On September 28, 2010, the Center on the United States and Europe at Brookings hosted Catherine Ashton, the European Union High Representative for Foreign Affairs and Security Policy, for a roundtable discussion on U.S.-European affairs with a small group of transatlantic policy experts.
Less than a year has passed since Lady Ashton assumed her newly-created leadership position. In spite of formidable challenges, she has already established an impressive track record of accomplishment, including laying the foundations for the new European External Action Service (EEAS) and effectively negotiating with partners from Washington and Beijing to Belgrade. The roundtable conversation, which was part of the ongoing Brookings-Heinrich Boell Foundation Series on the Future of the EU, was a candid and unique opportunity to engage the European Union High Representative on the challenges of her agenda. Brookings President Strobe Talbott provided introductory remarks and moderated the discussion.
The event discussion centered on the role of Europe in the world following the adoption and implementation of the Lisbon Treaty. In particular, much attention was given to the contribution of the member states, the EU institutions and the newly-created EEAS in effectively creating security and stability across Europe and the world. During the discussion, the collected group of experts acknowledged that there was much potential for Europe to address contemporary security challenges, ranging from the terrorist threat posed by Al Qaeda and other radical extremists, to the war in Afghanistan, Iran’s efforts to develop nuclear weapons, recent floods in Pakistan, and piracy activity off the coast of Somalia.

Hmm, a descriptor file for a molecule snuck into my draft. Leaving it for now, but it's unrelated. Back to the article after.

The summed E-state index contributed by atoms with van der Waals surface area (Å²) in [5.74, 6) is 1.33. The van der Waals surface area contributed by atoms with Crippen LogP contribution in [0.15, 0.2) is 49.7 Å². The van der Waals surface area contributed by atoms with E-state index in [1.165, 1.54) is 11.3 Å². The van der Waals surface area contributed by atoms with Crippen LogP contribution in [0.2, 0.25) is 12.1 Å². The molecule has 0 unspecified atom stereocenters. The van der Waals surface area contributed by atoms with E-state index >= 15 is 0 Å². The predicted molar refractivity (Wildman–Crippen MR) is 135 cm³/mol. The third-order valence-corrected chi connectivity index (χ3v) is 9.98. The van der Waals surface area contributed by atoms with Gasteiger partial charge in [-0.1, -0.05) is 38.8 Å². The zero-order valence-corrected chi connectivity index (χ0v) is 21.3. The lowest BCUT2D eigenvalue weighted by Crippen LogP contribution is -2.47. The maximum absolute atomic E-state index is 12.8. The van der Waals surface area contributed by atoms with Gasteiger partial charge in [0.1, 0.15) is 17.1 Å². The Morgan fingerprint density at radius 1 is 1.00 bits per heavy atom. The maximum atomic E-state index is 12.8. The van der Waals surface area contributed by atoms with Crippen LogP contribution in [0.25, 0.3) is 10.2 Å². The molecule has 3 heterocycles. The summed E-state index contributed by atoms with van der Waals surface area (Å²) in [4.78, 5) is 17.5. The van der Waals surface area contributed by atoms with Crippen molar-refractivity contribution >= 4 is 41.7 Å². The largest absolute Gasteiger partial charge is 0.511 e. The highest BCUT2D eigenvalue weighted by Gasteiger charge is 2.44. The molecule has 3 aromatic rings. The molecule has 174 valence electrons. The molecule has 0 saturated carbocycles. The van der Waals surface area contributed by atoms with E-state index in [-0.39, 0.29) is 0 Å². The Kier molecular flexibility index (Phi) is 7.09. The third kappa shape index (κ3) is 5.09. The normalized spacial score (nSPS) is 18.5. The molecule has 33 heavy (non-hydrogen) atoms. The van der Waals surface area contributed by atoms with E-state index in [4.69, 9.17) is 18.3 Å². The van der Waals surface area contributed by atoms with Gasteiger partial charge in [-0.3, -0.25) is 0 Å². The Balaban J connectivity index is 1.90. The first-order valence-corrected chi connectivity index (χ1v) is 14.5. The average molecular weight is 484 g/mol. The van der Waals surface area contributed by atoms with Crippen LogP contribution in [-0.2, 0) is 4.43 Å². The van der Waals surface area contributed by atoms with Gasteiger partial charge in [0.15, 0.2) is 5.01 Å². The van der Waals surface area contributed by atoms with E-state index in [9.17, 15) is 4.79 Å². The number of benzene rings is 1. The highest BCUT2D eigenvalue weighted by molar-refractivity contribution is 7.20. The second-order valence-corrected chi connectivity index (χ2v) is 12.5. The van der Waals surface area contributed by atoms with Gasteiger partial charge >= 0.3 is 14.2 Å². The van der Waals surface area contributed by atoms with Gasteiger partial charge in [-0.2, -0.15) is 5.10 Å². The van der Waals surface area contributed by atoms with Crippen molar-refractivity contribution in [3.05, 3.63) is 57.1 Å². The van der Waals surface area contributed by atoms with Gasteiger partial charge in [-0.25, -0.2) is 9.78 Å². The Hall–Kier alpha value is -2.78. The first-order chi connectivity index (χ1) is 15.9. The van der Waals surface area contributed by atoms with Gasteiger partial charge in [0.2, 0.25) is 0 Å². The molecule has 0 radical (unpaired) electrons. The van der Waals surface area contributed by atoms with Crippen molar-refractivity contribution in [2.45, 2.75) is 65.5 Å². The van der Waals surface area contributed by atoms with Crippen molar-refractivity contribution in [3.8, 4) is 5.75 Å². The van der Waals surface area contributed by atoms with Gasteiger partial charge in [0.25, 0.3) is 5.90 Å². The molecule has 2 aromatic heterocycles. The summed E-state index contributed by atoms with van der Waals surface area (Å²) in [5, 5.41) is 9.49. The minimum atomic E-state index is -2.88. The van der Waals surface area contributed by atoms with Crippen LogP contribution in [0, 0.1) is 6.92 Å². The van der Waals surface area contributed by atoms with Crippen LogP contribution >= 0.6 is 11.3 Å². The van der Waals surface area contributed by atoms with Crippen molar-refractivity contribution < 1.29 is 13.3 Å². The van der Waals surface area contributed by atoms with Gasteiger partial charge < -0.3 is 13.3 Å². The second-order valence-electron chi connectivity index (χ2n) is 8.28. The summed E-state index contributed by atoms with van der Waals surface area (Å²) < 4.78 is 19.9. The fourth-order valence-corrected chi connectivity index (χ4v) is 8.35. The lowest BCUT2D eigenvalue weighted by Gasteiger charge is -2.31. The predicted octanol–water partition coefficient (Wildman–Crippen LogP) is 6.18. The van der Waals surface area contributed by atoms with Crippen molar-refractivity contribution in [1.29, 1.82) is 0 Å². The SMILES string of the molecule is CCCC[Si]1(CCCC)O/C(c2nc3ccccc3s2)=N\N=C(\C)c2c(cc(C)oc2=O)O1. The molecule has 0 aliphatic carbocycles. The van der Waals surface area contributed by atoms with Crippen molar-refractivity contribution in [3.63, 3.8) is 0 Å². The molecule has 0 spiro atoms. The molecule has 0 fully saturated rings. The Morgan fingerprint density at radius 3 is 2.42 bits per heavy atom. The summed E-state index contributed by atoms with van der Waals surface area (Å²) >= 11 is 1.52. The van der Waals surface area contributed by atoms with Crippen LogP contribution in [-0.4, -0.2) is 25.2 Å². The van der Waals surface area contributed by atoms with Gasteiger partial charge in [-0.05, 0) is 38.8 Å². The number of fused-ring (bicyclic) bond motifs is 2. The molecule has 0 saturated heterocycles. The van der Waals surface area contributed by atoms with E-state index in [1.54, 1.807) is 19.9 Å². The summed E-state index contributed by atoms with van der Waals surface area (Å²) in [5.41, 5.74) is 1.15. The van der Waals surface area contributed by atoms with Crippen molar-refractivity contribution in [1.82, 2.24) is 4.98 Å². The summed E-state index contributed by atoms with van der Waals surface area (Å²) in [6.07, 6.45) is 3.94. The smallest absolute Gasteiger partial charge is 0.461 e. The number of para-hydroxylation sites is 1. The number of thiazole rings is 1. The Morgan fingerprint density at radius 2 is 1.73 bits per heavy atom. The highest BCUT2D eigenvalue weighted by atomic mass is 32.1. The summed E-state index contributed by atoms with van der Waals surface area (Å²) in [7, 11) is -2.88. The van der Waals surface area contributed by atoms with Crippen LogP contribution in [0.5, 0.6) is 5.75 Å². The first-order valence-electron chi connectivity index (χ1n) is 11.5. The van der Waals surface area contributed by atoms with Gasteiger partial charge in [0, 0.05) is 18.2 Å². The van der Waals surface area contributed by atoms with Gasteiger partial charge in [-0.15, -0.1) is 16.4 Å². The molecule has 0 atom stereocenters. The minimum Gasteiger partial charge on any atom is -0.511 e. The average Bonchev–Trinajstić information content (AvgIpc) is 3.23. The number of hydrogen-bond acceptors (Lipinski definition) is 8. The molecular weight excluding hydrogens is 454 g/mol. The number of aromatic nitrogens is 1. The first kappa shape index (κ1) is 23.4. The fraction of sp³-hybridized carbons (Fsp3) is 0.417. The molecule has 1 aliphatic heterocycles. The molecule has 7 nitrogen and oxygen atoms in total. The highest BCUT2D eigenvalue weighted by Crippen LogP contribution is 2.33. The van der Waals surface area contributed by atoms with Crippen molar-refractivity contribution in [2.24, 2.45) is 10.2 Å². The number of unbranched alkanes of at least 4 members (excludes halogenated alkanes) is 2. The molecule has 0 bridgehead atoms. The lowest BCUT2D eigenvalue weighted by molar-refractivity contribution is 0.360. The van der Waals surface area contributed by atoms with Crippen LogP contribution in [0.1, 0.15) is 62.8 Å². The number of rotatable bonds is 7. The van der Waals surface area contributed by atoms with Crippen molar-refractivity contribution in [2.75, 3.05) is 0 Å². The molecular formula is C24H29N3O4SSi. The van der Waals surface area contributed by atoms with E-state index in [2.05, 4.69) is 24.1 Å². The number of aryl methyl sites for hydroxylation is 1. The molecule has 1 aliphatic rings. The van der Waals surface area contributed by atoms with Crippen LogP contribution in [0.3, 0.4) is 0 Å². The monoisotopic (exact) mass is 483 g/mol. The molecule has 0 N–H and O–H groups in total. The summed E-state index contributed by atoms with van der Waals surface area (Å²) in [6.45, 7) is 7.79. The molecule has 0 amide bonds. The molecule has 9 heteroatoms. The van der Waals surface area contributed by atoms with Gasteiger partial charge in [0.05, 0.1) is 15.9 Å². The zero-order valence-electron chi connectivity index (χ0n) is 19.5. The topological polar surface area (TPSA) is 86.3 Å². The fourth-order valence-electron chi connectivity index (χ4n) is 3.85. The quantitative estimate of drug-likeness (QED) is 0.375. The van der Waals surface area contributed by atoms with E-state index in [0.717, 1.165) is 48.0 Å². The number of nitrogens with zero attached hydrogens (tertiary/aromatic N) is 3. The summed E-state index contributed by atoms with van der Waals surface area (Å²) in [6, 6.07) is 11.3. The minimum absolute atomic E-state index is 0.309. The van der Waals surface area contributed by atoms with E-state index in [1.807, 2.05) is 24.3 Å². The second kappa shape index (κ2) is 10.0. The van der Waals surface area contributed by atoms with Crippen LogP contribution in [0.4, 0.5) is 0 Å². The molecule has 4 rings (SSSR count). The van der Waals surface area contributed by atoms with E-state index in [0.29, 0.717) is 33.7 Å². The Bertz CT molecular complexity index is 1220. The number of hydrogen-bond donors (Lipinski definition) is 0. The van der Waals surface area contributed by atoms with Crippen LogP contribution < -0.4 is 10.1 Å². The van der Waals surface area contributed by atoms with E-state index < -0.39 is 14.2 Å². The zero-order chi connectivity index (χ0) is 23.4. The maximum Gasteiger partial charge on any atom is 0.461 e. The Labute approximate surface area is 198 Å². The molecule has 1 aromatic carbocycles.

Furthermore, Catherine Ashton and the participants explored the challenges and requirements necessary for Europe to assume an enhanced role of global engagement, including how best to coordinate and collaborate with other important international actors such as the U.S. and NATO, and how to forge effective and strategic partnerships with emerging powers like China. Finally yet importantly, questions relating to the EU’s relations with its immediate neighborhood were considered. While acknowledging the importance for Europe to step up its role in addressing global challenges, it was also emphasized that Europe must remain committed to an active engagement in its neighboring regions, including constructive diplomacy in the Middle East peace process; fostering stability and democracy in the Western Balkans, Black Sea, and Caucasus; and furthering progress in the EU candidacy of Turkey.
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“The 21st century has revalued these small geographies. That’s what the 21st century demands,” Katz said, noting that these days, “[w]e aren’t innovating in isolated business parks” in the suburbs.